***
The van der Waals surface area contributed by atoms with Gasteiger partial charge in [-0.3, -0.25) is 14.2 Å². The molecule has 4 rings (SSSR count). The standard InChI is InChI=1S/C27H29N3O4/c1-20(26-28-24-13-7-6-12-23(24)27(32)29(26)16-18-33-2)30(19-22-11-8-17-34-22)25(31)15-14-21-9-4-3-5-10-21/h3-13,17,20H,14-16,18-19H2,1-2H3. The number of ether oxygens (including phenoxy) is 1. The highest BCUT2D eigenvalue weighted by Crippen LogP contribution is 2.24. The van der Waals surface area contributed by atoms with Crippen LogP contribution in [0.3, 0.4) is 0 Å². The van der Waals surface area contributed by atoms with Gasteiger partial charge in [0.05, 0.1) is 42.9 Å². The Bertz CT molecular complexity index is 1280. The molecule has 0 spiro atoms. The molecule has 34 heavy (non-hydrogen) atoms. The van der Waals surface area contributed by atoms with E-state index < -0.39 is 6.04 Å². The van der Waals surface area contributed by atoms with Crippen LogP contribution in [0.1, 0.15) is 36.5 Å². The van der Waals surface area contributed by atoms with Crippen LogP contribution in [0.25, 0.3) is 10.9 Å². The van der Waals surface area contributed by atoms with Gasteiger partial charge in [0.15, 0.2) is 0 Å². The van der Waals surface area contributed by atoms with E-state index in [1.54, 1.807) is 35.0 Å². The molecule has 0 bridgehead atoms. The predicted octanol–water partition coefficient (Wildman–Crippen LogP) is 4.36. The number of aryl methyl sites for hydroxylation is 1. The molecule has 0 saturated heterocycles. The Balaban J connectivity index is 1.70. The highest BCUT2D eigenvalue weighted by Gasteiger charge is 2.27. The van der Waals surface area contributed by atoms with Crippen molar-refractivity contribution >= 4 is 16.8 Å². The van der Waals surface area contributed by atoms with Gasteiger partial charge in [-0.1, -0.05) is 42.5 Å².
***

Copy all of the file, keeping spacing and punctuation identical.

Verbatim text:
The van der Waals surface area contributed by atoms with Gasteiger partial charge in [-0.3, -0.25) is 14.2 Å². The molecule has 4 rings (SSSR count). The standard InChI is InChI=1S/C27H29N3O4/c1-20(26-28-24-13-7-6-12-23(24)27(32)29(26)16-18-33-2)30(19-22-11-8-17-34-22)25(31)15-14-21-9-4-3-5-10-21/h3-13,17,20H,14-16,18-19H2,1-2H3. The number of ether oxygens (including phenoxy) is 1. The highest BCUT2D eigenvalue weighted by Crippen LogP contribution is 2.24. The van der Waals surface area contributed by atoms with Crippen LogP contribution in [0.3, 0.4) is 0 Å². The van der Waals surface area contributed by atoms with Gasteiger partial charge in [0.05, 0.1) is 42.9 Å². The Bertz CT molecular complexity index is 1280. The molecule has 0 spiro atoms. The molecule has 34 heavy (non-hydrogen) atoms. The van der Waals surface area contributed by atoms with E-state index < -0.39 is 6.04 Å². The van der Waals surface area contributed by atoms with Crippen LogP contribution in [0.1, 0.15) is 36.5 Å². The van der Waals surface area contributed by atoms with Crippen LogP contribution in [0.25, 0.3) is 10.9 Å². The van der Waals surface area contributed by atoms with Gasteiger partial charge in [0.15, 0.2) is 0 Å². The van der Waals surface area contributed by atoms with E-state index in [1.54, 1.807) is 35.0 Å². The molecule has 0 bridgehead atoms. The predicted octanol–water partition coefficient (Wildman–Crippen LogP) is 4.36. The number of aryl methyl sites for hydroxylation is 1. The molecule has 0 saturated heterocycles. The Balaban J connectivity index is 1.70. The highest BCUT2D eigenvalue weighted by Gasteiger charge is 2.27. The van der Waals surface area contributed by atoms with Crippen molar-refractivity contribution >= 4 is 16.8 Å². The van der Waals surface area contributed by atoms with Gasteiger partial charge in [-0.1, -0.05) is 42.5 Å².